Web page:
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Convert.ToString() only allows base values of 2, 8, 10, and 16 for some odd reason; is there some obscure way of providing any base between 2 and 16?

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Probably to eliminate someone typing a 7 instead of an 8, since the uses for arbitrary bases are few (But not non-existent).

Here is an example method that can do arbitrary base conversions. You can use it if you like, no restrictions.

string ConvertToBase(int value, int toBase)
     if (toBase < 2 || toBase > 36) throw new ArgumentException("toBase");
     if (value < 0) throw new ArgumentException("value");

     if (value == 0) return "0"; //0 would skip while loop

     string AlphaCodes = "0123456789ABCDEFGHIJKLMNOPQRSTUVWXYZ";

     string retVal = "";

     while (value > 0)
          retVal = AlphaCodes[value % toBase] + retVal;
          value /= toBase;

     return retVal;

Untested, but you should be able to figure it out from here.

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Two's complement is a red herring. Negative values can be printed in any base, as long as the output string is allowed to start with - – Ben Voigt Apr 11 '14 at 21:48
@BenVoigt: Removed it – Guvante Apr 14 '14 at 2:23

You could give a try.

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You could try the following:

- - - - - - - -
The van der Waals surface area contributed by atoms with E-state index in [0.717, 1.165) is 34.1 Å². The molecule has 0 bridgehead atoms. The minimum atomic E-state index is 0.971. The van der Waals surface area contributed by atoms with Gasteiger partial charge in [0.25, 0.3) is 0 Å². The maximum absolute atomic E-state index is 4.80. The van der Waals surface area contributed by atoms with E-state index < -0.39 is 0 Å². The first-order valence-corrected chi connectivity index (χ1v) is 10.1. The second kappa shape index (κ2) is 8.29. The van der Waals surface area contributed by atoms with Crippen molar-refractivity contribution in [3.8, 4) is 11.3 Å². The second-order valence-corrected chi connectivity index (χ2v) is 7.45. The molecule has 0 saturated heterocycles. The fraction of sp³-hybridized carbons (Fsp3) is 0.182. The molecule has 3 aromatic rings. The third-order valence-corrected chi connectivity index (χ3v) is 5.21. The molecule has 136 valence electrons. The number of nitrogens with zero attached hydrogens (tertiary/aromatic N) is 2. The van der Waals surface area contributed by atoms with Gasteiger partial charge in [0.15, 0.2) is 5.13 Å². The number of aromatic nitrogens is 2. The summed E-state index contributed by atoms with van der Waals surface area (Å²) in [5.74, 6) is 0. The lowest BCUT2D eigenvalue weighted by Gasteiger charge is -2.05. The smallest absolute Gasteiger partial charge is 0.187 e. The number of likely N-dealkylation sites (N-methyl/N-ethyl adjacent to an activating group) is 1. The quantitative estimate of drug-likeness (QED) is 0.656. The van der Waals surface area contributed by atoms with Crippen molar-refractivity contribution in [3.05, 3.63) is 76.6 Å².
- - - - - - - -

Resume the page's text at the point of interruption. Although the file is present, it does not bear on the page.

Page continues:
This at least gives the impression that you could have any base (from 2->16). Although Im a little confused as to why you would want to !

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//untested  -- public domain
// if you do a lot of conversions, using StringBuilder will be 
// much, much more efficient with memory and time than using string
// alone.

string toStringWithBase(int number, int base)
    if(0==number) //handle corner case
        return "0";
    if(base < 2)
        return "ERROR:  Base less than 2";

    StringBuilder buffer = new StringBuilder(); 

    bool negative = (number < 0) ? true : false;

    int digits=0;
    int factor=1;

    int runningTotal=number;
    while(number > 0)
       number = number/base;
    factor = factor/base;

    while(factor >= 1)
       int remainder = (number/factor) % base;

       Char out = '0'+remainder;
       if(remainder > 9)
           out = 'A' + remainder - 10;
       factor = factor/base;

    return buffer.ToString
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Sorry, I'm not answering your question but... The choice of bases is not arbitary. You pc is constantly converting from base 2 (it's internal binary system) to the human readable base 10. Base 8 and 16 are very easy to convert to and from base 2 and are often used so a computer AND a human can read the value (e.g. GUIDs)

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string foo = Convert.ToString(myint,base);

EDIT: My bad, this will throw an argument exception unless you pass in the specified bases (2, 8, 10, and 16)

Your probably SOL if you want to use a different base (but why???).

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That method only supports 2, 8, 10, or 16. – Abe Heidebrecht Sep 18 '08 at 18:12
I think you may have missed something important in the original question! – Steve Morgan Sep 18 '08 at 18:13
This is what happens with the reputation-rush of Stackoverflow, the question is clear enough!! – Román Aug 11 '09 at 18:51

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